Leading up to the EEO-1 filing deadline of March 31, the Equal Employment Opportunity Commission (EEOC) said that it will not continue to require employers to submit pay data known as Component 2 when submitting the annual EEO-1 report, for now.
The EEOC said in an official notice, “Based on the Commission’s evaluation of the public comments received in response to the 60-Day Notice and the agency’s own burden calculations, 28 and because the PRA requires an agency to demonstrate that the practical utility of the information collection outweighs the burden of the collection, the Commission cannot justify continuing to collect Component 2 data.” Employers should hit the “pause” button but before writing off EEOC pay data collection as a done deal, however. In 2019, a federal district court ordered the EEOC to collect Component 2 data. That case, National Women’s Law Center v. Office of Management and Budget, is pending an appeal.
Additionally, Trusaic filed a public comment taking issue with the EEOC’s burden calculations. Due to what essentially amounts to a math error, the EEOC appears to have significantly overestimated the compliance burden of EEO-1 Component 2. On its own, the public comment may have no legal effect, but if others point out the same issue the EEOC could be forced to review its own burden calculations.
While the Component 2 data collection for 2017 and 2018 has now been completed, Component 1 for future years will continue.
The agency stated on its website that it is “currently in the process of seeking approval under the Paperwork Reduction Act (PRA) to collect the EEO-1 survey for 2019, 2020, and 2021.” This EEO-1 survey information at this time will only apply to Component 1 of the survey data.
Employers should anticipate the opening of the data collection and the new deadline to be posted on the EEOC website.
To determine if your organization is required to file an EEO-1 Report, click here.
In regards to having employers to provide Component 2 pay data in the future, the EEOC stated that it would take the following steps in order to increase transparency:
1. Develops a plan for using pay data before initiating any data collection. Clearly articulating the ultimate uses of the data will help determine both which data elements need to be collected as well as the best approach to collecting the data to ensure the validity, reliability, and utility for the data collected.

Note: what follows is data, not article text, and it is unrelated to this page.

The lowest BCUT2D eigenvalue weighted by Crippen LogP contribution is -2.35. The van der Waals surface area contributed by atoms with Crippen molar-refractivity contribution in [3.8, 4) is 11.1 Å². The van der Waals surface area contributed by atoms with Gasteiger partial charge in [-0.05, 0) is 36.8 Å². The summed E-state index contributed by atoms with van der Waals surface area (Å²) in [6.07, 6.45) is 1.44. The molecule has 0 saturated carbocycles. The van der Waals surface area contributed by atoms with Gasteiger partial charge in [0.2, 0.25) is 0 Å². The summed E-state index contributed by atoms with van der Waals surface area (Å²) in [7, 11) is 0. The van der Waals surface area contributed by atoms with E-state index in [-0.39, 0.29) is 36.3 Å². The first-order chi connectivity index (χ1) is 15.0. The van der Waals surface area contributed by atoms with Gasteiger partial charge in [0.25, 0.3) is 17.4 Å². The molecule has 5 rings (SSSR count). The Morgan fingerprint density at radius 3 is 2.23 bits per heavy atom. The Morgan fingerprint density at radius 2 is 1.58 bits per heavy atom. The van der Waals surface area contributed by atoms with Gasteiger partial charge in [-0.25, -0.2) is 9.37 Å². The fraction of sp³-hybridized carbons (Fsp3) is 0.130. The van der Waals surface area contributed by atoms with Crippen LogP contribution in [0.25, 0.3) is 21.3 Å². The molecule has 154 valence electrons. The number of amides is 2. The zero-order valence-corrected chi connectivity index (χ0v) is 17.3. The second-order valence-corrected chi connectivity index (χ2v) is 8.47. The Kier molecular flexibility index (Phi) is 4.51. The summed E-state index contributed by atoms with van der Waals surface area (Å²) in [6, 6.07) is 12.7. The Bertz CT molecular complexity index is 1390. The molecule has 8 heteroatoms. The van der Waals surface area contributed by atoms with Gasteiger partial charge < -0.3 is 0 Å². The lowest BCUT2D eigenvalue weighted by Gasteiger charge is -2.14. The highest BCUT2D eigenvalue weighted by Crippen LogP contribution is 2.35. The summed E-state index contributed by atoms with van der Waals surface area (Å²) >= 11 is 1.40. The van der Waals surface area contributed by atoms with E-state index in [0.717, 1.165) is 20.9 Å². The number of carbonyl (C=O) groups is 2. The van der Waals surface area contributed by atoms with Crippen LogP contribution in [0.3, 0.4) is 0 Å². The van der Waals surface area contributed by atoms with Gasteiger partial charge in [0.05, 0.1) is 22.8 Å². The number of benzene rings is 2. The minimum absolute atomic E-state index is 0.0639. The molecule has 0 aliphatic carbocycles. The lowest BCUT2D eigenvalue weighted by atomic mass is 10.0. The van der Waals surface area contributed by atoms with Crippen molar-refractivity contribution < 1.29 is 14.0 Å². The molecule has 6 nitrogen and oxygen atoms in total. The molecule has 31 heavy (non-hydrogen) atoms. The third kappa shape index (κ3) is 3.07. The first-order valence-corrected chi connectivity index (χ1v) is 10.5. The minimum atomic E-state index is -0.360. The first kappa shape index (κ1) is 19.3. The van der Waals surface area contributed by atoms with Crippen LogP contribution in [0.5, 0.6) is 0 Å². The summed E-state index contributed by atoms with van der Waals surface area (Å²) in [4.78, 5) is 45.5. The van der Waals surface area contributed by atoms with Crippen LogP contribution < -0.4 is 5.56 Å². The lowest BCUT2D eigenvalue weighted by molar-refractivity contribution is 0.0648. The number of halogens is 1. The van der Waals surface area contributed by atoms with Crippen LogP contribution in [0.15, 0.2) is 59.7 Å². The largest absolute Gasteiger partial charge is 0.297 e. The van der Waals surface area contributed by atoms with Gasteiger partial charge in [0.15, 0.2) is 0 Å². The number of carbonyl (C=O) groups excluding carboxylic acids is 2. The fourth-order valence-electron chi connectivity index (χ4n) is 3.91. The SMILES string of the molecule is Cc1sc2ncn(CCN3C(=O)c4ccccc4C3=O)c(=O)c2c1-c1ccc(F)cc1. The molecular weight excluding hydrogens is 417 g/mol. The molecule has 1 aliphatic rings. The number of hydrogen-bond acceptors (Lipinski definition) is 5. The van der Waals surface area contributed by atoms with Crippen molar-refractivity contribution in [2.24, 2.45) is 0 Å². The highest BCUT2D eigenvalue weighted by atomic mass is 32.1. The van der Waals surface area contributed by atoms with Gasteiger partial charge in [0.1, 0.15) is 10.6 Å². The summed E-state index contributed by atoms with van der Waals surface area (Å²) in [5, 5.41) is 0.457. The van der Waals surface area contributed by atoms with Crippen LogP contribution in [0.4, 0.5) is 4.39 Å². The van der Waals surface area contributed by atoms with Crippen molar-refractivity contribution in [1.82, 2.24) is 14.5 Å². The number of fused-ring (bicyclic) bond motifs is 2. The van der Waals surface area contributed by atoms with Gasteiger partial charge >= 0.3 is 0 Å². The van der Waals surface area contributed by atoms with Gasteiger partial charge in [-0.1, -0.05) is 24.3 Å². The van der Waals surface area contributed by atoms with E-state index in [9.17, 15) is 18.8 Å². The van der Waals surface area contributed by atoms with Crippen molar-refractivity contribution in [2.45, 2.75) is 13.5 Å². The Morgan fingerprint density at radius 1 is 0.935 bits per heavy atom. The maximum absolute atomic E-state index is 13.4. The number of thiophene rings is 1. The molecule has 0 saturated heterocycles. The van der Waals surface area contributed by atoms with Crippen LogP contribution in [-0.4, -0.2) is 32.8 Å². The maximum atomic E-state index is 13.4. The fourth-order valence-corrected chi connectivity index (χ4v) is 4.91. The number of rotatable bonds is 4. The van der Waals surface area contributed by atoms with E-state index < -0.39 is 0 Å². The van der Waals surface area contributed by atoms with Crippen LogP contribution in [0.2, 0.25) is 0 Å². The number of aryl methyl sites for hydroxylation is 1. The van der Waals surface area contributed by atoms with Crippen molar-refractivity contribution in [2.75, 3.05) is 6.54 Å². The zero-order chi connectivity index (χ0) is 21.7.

2. Initiates a scientifically sound pilot study to test the pay data collection instrument and the plan for the use of the data; and
3. Use a definition of compensation that is measurable, collectable, and meaningful.
The EEOC’s comments suggest two things: one, that Component 2 pay data reporting may be required by employers in the future; and two, the agency will be better prepared to assess the pay data information. Employers, that means taking advantage of the time now so that pay data reporting doesn’t catch your organization off-guard.
This type of audit not only identifies problems, but also provides actionable solutions. It gives employers an opportunity to ensure fairness in pay and prevent employee compensation disputes. It allows the employer to minimize risk by identifying and remediating deficiencies, providing the employer with greater standing to defend against and win claims of discrimination. Having this knowledge in hand before being required to by a government agency gives employers the ability to provide insights into what the pay data is saying, and how to address pay issues proactively.
A pay equity audit not only helps identify any pay disparities, it brings to light the value of data quality. A recent report by Harvard Business Review Analytic Services, 90% of U.S. employers are planning, considering, or already performing internal pay equity audits.
If you have any questions regarding the annual EEO-1 report, check out this FAQ.
To learn more about achieving pay equity, click here.